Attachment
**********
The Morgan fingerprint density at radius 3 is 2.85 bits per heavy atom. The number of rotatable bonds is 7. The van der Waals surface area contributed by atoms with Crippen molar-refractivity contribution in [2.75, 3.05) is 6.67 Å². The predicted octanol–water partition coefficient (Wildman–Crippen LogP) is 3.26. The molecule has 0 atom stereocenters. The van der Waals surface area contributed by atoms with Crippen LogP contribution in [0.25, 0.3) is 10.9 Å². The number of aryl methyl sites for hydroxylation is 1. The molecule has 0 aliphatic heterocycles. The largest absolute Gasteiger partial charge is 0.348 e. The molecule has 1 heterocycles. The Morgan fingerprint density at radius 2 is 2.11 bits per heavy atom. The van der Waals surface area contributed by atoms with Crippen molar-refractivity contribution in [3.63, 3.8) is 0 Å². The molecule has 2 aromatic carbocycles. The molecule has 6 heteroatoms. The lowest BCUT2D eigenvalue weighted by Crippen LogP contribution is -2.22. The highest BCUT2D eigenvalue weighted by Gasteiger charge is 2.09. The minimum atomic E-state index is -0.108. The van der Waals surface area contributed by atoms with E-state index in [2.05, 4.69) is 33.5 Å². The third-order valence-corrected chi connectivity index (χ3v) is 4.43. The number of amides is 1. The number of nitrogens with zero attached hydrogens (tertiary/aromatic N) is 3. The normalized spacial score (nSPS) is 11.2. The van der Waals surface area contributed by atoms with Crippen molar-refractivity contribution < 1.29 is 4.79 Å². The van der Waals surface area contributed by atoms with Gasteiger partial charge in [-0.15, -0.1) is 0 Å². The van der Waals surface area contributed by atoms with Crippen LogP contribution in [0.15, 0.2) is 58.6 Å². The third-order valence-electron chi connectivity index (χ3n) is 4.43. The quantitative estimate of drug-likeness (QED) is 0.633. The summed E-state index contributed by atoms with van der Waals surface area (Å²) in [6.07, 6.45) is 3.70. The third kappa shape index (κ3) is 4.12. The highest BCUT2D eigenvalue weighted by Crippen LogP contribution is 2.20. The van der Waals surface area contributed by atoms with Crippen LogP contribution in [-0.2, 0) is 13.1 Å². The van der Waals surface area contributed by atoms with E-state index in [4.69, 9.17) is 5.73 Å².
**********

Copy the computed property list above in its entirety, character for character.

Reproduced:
The Morgan fingerprint density at radius 3 is 2.85 bits per heavy atom. The number of rotatable bonds is 7. The van der Waals surface area contributed by atoms with Crippen molar-refractivity contribution in [2.75, 3.05) is 6.67 Å². The predicted octanol–water partition coefficient (Wildman–Crippen LogP) is 3.26. The molecule has 0 atom stereocenters. The van der Waals surface area contributed by atoms with Crippen LogP contribution in [0.25, 0.3) is 10.9 Å². The number of aryl methyl sites for hydroxylation is 1. The molecule has 0 aliphatic heterocycles. The largest absolute Gasteiger partial charge is 0.348 e. The molecule has 1 heterocycles. The Morgan fingerprint density at radius 2 is 2.11 bits per heavy atom. The van der Waals surface area contributed by atoms with Crippen molar-refractivity contribution in [3.63, 3.8) is 0 Å². The molecule has 2 aromatic carbocycles. The molecule has 6 heteroatoms. The lowest BCUT2D eigenvalue weighted by Crippen LogP contribution is -2.22. The highest BCUT2D eigenvalue weighted by Gasteiger charge is 2.09. The minimum atomic E-state index is -0.108. The van der Waals surface area contributed by atoms with E-state index in [2.05, 4.69) is 33.5 Å². The third-order valence-corrected chi connectivity index (χ3v) is 4.43. The number of amides is 1. The number of nitrogens with zero attached hydrogens (tertiary/aromatic N) is 3. The normalized spacial score (nSPS) is 11.2. The van der Waals surface area contributed by atoms with Crippen molar-refractivity contribution < 1.29 is 4.79 Å². The van der Waals surface area contributed by atoms with Gasteiger partial charge in [-0.15, -0.1) is 0 Å². The van der Waals surface area contributed by atoms with Crippen LogP contribution in [0.15, 0.2) is 58.6 Å². The third-order valence-electron chi connectivity index (χ3n) is 4.43. The quantitative estimate of drug-likeness (QED) is 0.633. The summed E-state index contributed by atoms with van der Waals surface area (Å²) in [6.07, 6.45) is 3.70. The third kappa shape index (κ3) is 4.12. The highest BCUT2D eigenvalue weighted by Crippen LogP contribution is 2.20. The van der Waals surface area contributed by atoms with Crippen LogP contribution in [-0.2, 0) is 13.1 Å². The van der Waals surface area contributed by atoms with E-state index in [4.69, 9.17) is 5.73 Å².